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"Curlew’s A Beautiful Western Saddle is one of those New York genre-bending records that’s ridiculous to categorize. Whatever you call it, it’s the most delightful hour of music I’ve heard all year. To start with, the melodies are gorgeous.... The record is full of brilliant performances too...magnificent"
– The Boston Phoenix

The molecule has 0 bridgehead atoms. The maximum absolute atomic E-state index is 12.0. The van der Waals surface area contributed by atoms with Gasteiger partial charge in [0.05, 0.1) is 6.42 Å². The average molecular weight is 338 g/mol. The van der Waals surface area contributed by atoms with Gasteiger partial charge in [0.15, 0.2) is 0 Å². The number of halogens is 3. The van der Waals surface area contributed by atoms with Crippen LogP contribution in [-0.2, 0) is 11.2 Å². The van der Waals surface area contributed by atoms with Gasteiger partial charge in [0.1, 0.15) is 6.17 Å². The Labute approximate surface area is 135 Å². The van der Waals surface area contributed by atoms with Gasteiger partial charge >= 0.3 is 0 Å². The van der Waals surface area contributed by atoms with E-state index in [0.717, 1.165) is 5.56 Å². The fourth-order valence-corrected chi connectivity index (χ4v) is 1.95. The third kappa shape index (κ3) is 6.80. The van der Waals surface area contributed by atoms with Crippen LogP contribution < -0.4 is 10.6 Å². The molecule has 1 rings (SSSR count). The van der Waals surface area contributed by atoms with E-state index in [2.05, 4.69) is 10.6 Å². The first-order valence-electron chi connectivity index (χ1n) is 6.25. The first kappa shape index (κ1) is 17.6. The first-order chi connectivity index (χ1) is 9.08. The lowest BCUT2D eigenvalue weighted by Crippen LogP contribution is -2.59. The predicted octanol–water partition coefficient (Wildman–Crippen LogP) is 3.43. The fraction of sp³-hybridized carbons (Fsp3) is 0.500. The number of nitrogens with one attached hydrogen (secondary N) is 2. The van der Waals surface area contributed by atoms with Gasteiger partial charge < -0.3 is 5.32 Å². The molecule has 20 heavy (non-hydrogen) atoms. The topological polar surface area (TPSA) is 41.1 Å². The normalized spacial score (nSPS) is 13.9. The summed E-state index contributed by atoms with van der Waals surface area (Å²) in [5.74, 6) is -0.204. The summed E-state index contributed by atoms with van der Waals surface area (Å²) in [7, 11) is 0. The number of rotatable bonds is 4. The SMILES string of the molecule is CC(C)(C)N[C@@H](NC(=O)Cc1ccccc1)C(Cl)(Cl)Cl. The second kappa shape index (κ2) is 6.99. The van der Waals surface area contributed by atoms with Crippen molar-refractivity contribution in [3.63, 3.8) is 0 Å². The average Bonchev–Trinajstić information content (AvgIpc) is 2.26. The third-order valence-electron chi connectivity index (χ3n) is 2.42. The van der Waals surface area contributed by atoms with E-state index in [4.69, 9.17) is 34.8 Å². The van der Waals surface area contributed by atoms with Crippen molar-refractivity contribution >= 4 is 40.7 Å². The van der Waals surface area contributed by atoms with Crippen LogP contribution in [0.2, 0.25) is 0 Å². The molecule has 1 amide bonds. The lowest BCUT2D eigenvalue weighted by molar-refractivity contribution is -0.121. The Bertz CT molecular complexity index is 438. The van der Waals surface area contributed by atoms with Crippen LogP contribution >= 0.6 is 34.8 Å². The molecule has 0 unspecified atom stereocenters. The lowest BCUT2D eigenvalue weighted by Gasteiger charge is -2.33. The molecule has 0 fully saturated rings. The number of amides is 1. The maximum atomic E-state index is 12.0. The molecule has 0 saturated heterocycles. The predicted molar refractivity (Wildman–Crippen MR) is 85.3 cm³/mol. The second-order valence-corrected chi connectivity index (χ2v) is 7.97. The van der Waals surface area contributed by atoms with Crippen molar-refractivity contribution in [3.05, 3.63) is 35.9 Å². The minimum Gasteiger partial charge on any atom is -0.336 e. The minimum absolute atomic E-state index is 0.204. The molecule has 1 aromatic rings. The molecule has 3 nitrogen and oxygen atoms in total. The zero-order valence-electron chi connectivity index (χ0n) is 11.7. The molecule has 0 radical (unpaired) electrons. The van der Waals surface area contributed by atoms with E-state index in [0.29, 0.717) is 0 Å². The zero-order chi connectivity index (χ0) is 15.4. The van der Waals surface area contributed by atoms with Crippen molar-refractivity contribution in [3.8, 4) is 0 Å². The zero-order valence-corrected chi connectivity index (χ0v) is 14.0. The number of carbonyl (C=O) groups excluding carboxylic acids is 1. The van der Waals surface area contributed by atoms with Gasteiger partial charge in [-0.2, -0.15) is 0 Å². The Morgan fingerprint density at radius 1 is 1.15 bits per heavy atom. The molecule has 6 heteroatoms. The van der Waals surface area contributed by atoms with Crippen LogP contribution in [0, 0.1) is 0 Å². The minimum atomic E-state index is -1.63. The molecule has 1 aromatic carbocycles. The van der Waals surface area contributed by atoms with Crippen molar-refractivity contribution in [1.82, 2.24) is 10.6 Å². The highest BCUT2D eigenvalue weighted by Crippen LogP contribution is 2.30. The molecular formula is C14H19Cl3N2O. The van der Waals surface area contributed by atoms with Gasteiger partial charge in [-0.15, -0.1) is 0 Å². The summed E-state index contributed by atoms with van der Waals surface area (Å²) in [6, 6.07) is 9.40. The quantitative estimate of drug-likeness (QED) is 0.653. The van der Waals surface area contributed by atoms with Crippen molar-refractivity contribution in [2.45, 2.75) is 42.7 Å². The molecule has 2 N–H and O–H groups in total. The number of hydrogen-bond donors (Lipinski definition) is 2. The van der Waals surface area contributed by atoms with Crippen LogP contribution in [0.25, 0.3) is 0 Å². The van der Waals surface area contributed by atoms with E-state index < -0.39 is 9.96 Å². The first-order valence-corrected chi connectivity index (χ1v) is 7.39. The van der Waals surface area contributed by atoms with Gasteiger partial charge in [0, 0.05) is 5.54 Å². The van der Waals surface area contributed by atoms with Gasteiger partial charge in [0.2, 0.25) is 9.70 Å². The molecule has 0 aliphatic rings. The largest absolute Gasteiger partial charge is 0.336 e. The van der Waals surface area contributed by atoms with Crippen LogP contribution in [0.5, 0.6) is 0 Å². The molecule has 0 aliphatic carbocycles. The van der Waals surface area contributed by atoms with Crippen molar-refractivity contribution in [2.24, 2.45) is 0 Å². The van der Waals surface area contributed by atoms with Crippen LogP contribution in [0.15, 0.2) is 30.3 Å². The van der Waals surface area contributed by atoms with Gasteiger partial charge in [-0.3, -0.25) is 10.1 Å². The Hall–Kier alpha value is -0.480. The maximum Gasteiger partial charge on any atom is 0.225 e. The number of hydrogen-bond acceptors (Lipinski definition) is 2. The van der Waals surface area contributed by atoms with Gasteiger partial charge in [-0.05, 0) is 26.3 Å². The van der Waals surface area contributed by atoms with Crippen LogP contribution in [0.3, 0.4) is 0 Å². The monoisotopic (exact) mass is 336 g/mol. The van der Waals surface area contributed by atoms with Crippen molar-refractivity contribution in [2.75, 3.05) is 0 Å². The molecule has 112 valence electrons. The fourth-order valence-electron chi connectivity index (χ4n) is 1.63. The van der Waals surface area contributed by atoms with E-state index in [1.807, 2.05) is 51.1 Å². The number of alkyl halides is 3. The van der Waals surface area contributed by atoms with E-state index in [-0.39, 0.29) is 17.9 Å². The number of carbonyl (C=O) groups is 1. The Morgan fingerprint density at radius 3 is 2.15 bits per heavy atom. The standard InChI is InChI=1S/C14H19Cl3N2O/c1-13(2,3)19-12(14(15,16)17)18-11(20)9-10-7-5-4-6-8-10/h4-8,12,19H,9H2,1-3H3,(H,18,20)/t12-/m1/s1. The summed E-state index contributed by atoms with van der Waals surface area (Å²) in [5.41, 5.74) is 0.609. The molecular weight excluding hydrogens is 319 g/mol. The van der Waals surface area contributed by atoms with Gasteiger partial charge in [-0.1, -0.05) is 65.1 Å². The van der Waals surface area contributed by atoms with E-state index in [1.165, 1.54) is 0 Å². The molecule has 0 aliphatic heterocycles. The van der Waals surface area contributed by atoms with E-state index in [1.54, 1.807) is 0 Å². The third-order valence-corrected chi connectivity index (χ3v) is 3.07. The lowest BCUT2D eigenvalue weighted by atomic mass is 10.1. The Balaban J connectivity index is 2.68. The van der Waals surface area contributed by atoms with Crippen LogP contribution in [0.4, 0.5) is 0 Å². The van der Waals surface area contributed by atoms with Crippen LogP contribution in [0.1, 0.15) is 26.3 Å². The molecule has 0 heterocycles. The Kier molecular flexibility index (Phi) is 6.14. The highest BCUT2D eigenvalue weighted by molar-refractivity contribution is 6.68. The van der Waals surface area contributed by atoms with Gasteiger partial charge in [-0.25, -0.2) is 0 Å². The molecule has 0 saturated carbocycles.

For about five years in the mid 80s/early 90s, not enough people seemed to realize that the best live band in the USA was Curlew. Their heyday featured the classic line-up of leader George Cartwright (saxes), Tom Cora (cello) (who also played with Holland's legendary art-punk band, The Ex, as well as being half of Skeleton Crew, with Fred Frith), Davey Williams (guitar), Ann Rupel (bass) and Pippin Barnett (drums). Curlew were one of the groups that defined ''the Knitting Factory sound', along with Naked City, Ronald Shannon Jackson and the Decoding Society, James Blood Ulmer, Last Exit, etc. They packed the clubs (CBGBs, Mudd Club, The Knitting Factory), toured hard throughout the world, and thrilled audiences and critics alike with their unique, infectious blend of punk-jazz/downtown sound, roadhouse blues & a distinctly Southern esthetic. A Beautiful Western Saddle was the last album by the classic lineup, and it differs from all of their other works in that it's an album of songs, with lyrics by Paul Haines (Escalator Over the Hill, Tropic Appetites, etc) and with wonderful singing by Amy Denio. For me, this is the best-ever musical usage of Paul's words (yes, even better than his great work with Carla Bley). ABWS brings the concept of the "art song" into a whole new light.